Journal of Accounting & Finance
Finance and Financial Management
Motivated by the ambiguity theory of Epstein and Schneider (2003, 2008), we hypothesize that investors' beliefs on the prospects of firms converge upon the arrival of bad news, but do not converge - or even further diverge - on the arrival of good news. We expect firms with high divergence in opinions to experience lower stock returns around the announcements of bad news but not for good news. Using revisions to the S&P 500 index between 1962 and 2008 as information events, we find overwhelming support for the hypothesis. The results are robust to controlling for alternative hypotheses of price changes around revisions to the S&P 500 index, as well as common firm characteristics.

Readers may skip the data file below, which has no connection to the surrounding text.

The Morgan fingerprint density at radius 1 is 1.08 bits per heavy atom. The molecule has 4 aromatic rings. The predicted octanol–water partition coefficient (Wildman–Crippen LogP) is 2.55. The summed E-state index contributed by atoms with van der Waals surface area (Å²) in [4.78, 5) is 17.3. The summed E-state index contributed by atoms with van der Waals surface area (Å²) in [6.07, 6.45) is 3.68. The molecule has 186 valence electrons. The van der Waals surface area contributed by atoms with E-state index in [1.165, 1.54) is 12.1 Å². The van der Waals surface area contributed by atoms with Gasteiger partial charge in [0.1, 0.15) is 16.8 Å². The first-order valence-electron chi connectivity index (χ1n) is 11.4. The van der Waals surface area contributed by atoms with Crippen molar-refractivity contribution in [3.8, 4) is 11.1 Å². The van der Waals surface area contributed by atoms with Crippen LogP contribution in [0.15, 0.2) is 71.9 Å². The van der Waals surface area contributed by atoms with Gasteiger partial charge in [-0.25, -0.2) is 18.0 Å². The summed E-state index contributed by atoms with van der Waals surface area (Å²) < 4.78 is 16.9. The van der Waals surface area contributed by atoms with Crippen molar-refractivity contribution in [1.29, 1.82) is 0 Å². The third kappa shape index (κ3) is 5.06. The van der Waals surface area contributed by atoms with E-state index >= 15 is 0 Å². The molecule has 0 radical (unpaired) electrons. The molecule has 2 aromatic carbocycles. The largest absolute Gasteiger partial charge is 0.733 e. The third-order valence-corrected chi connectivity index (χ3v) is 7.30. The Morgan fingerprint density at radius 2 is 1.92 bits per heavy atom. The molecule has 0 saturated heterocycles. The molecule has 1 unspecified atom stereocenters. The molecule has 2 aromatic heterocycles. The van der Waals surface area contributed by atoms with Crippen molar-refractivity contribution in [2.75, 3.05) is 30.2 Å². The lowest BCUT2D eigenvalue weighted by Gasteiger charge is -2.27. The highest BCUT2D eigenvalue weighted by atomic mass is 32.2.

Yu, J., Zhou, H. (2013). The Asymmetric Impacts of Good and Bad News on Opinion Divergence: Evidence from Revisions to the S&P 500 Index. Journal of Accounting & Finance, 13(1), pp. 89-107.
copyright North American Business Press